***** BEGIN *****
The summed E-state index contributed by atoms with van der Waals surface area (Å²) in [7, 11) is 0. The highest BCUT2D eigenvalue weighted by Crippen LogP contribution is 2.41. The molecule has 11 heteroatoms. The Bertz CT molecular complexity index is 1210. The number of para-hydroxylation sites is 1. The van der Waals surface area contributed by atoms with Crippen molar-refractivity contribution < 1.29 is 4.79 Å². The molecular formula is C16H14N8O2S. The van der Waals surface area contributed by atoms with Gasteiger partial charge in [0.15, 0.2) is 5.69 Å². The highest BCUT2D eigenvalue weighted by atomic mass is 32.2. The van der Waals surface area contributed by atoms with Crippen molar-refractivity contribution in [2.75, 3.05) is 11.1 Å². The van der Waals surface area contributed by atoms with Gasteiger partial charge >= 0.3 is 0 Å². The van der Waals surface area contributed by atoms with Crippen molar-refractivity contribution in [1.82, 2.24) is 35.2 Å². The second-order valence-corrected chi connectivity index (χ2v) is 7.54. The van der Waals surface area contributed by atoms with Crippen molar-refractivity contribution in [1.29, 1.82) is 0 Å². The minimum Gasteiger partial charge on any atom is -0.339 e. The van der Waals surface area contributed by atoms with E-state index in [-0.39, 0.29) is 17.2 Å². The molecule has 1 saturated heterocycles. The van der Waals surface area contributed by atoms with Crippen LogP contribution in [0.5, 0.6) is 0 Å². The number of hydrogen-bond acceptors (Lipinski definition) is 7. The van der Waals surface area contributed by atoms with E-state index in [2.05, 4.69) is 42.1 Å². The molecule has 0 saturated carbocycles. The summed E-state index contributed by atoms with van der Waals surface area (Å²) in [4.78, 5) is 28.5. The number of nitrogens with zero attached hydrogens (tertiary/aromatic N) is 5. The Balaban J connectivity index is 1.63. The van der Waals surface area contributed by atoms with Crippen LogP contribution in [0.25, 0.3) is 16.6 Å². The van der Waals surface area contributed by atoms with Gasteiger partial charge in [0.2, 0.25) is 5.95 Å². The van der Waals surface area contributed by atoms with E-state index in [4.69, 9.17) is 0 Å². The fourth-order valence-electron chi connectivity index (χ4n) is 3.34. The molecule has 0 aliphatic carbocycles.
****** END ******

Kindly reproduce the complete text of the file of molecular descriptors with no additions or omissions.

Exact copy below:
The summed E-state index contributed by atoms with van der Waals surface area (Å²) in [7, 11) is 0. The highest BCUT2D eigenvalue weighted by Crippen LogP contribution is 2.41. The molecule has 11 heteroatoms. The Bertz CT molecular complexity index is 1210. The number of para-hydroxylation sites is 1. The van der Waals surface area contributed by atoms with Crippen molar-refractivity contribution < 1.29 is 4.79 Å². The molecular formula is C16H14N8O2S. The van der Waals surface area contributed by atoms with Gasteiger partial charge in [0.15, 0.2) is 5.69 Å². The highest BCUT2D eigenvalue weighted by atomic mass is 32.2. The van der Waals surface area contributed by atoms with Crippen molar-refractivity contribution in [2.75, 3.05) is 11.1 Å². The van der Waals surface area contributed by atoms with Gasteiger partial charge >= 0.3 is 0 Å². The van der Waals surface area contributed by atoms with Crippen molar-refractivity contribution in [1.82, 2.24) is 35.2 Å². The second-order valence-corrected chi connectivity index (χ2v) is 7.54. The van der Waals surface area contributed by atoms with Crippen molar-refractivity contribution in [1.29, 1.82) is 0 Å². The minimum Gasteiger partial charge on any atom is -0.339 e. The van der Waals surface area contributed by atoms with E-state index in [-0.39, 0.29) is 17.2 Å². The molecule has 1 saturated heterocycles. The van der Waals surface area contributed by atoms with Crippen LogP contribution in [0.5, 0.6) is 0 Å². The number of hydrogen-bond acceptors (Lipinski definition) is 7. The van der Waals surface area contributed by atoms with E-state index in [2.05, 4.69) is 42.1 Å². The molecule has 0 saturated carbocycles. The summed E-state index contributed by atoms with van der Waals surface area (Å²) in [4.78, 5) is 28.5. The number of nitrogens with zero attached hydrogens (tertiary/aromatic N) is 5. The Balaban J connectivity index is 1.63. The van der Waals surface area contributed by atoms with Crippen LogP contribution in [0.25, 0.3) is 16.6 Å². The van der Waals surface area contributed by atoms with Gasteiger partial charge in [0.2, 0.25) is 5.95 Å². The van der Waals surface area contributed by atoms with E-state index in [4.69, 9.17) is 0 Å². The fourth-order valence-electron chi connectivity index (χ4n) is 3.34. The molecule has 0 aliphatic carbocycles.